NORTH HOLLYWOOD -- It was a lesson in music.
Twelve musically inclined Burbank High School students attended the
final rehearsal for David Koz’s Third Annual Smooth Jazz Christmas Tour
Thursday as part the “GRAMMY Sessions,” educational program.
The program is sponsored by the GRAMMY Foundation, a nonprofit arm of
the Recording Academy, which cultivates understanding and appreciation of
music and arts.
They Burbank students were joined at Third Encore Studios by students
from Westchester High School in Los Angeles. Together, the two school
groups listened and watched at the North Hollywood studio as Koz and his
bandmates rehearsed a sampling of holiday favorites and some of their own
songs for an upcoming national tour.
After the concert -- which had the students clapping and moving to the
music -- the band answered questions about their musical style, careers
and even their personal lives.
Members of the band joked with the students in a lighthearted exchange
and fielded questions ranging from the kind of music and instruments they
prefer to how they get along while on tour. Koz and the others in the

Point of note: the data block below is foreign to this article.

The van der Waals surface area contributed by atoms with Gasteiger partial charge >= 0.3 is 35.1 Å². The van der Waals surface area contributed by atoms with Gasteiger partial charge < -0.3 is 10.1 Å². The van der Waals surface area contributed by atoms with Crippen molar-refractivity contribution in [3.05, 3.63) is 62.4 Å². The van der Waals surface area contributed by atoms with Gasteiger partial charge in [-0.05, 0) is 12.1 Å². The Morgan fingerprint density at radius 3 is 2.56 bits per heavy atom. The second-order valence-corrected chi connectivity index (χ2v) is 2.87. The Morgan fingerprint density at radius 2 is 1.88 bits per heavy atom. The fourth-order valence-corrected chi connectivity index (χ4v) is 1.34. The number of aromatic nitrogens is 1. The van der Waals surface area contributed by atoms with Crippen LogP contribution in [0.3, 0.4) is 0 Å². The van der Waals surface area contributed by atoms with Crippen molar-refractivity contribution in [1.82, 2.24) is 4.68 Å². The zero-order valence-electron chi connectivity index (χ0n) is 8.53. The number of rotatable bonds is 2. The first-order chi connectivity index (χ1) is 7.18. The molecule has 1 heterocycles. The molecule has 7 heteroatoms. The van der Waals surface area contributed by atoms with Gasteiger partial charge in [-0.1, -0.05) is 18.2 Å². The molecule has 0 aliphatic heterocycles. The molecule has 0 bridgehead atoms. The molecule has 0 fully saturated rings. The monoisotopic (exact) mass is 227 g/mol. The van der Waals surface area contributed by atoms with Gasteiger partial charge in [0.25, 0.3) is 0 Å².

band stressed to the budding musicians the importance of versatility in a
business where ability to perform different musical genres is the key to
staying employed. They also told the students not be discouraged by their
mistakes and prodded them to play music outside of school.
Burbank High senior Russell Leek, 17, said he would like to major in
music at UCLA next year. He said he learned that being a musician is not
only about professionalism, but teamwork.
“You don’t have to be in the spotlight. You can do just as much in the
background,” Leek said.
Koz, who plays the saxophone, said he enjoyed the experience with the
students because it reminded him of how he got started in the business.
“When I was in high school, my band director was very influential,”
Koz said. “By being exposed to music, it stimulated my desire.”
After the 2 1/2-hour session, the students received a CD by Koz and a
career handbook from the GRAMMY Foundation.
Burbank High ninth-grader Eduardo Basso, who has been playing the
alto saxophone for three years, said the program gave him a better idea
of the life of a professional musician.
“It’s more fun than working in offices,” Basso said.
Classmate Jackie Salguero agreed.
“This is a lot of hard work. It can also be fun and entertaining,” she